April 8, 2009

ReSharper 4.5 Released!

Filed under: Development — Tags: — Darrin Maidlow @ 7:09 pm

JetBrains has just released !   Some of the key features of this upgrade are:

  1. 1. performance and memory usage improvements
  2. 2. Solution-wide code inspections (tons of cool tools to find unused params, privates, etc)
  3. 3. VB9 support (too bad I’ve been busy moving to C# =])
  4. 4. Native MSTest Support (I much prefer though)

 

Check it out.  ReSharper is one of the tools I use every day and couldn’t live without…One more day and I’ll be done in Visual Lisp and can actually try out the new release a little more =)

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April 6, 2009

Using Relative URLs in CSS with ASP.NET

Filed under: Development — Tags: , — Darrin Maidlow @ 6:42 pm

When we started redoing the I decided that this new site would be all CSS based.  No more nasty tables.   Once the initial xhtml/css template was made I moved it into and ASP.NET master page.  As the site was fleshed out I ran into a problem where some of the images were not loading as the master page was used deeper within the sites structure.   A little inspection of the underlying CSS and I noticed this:

   1: #header {width:100%; height:50px;    background: #7D7D7D url(images/header.gif) left top no-repeat;}

 

When the master page is used from a page deeper than the site root, the paths in the CSS become invalid.  To work around this I made my CSS dynamic!  I added a new page to my project in the CSS folder.  I called this page allcss.aspx.css.   Open up this new aspx file and remove all the html.  Leave only the page header definition:

   1: <%@ Page Language="C#" AutoEventWireup="true" CodeBehind="all.css.aspx.cs" Inherits="landorIS.com.css.allcss" ContentType="text/css" %>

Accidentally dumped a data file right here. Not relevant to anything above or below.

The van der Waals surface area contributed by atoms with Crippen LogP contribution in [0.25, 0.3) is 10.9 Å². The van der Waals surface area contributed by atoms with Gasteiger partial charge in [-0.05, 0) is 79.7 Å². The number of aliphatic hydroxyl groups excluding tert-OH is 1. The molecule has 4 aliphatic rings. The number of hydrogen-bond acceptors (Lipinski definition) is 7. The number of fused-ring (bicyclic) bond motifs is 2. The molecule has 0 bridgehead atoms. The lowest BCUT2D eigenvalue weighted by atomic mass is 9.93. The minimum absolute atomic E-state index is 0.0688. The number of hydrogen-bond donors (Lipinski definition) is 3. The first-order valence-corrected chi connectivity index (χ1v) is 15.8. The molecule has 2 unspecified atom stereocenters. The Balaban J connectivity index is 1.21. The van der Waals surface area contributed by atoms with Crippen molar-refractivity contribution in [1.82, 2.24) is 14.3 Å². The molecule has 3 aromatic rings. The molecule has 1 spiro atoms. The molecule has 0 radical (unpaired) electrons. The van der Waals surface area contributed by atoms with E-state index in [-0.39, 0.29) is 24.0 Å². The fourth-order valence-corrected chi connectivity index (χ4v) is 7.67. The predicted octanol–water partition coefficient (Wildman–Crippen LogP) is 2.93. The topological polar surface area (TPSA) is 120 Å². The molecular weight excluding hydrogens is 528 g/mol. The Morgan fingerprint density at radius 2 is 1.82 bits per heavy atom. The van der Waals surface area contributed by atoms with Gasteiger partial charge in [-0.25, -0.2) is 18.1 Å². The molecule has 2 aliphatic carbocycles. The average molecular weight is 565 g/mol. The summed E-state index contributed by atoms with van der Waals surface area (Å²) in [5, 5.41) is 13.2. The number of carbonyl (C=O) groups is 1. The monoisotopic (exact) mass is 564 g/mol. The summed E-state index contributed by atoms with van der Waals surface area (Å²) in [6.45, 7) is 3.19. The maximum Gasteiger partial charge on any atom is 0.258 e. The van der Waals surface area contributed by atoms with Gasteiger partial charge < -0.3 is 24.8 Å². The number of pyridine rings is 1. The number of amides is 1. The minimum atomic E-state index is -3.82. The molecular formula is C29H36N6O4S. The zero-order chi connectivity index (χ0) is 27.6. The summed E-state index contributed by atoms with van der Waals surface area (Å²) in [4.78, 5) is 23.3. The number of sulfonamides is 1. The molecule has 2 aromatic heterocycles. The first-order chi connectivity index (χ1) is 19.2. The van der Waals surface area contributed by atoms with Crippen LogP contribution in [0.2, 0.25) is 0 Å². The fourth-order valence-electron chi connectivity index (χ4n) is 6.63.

image

Note that you may need to update your classnames and stuff depending on how you name the file.  I wanted my file name to reflect the fact that it was a CSS file – but it’s still needed to end with .aspx to ensure the file would be properly parsed by the ASP.NET engine without having to mess with the extension mapping on the web server.  This resulted in Visual Studio making some illegal class names.

Also be sure that you add the ContentType attribute to the @Page definition, and set it to “text/css”, or you will get an error in some browsers stating that the Mime Type “text/html” is not “text/css”.  Nice of Firefox to do a little validation on the content.

At this point you can add your CSS to the file and use <%%> tags or codebehind to manipulate the values.  Now the CSS that was causing problems with the images looks like this:

   1: background:url('<%=ResolveUrl("~/img/header-bg.png")%>') no-repeat 0 0;

 

Now when the CSS is requested by the browser and rendered out, the URL to the image file will be properly displayed as /RootFoolder/img/header-bg.png.  This is a very simple modification, but one could go a little more crazy and do something like  detect browser make/model and send out browser specific css in pre-defined literals, or possibly add authentication checks. 

 

 

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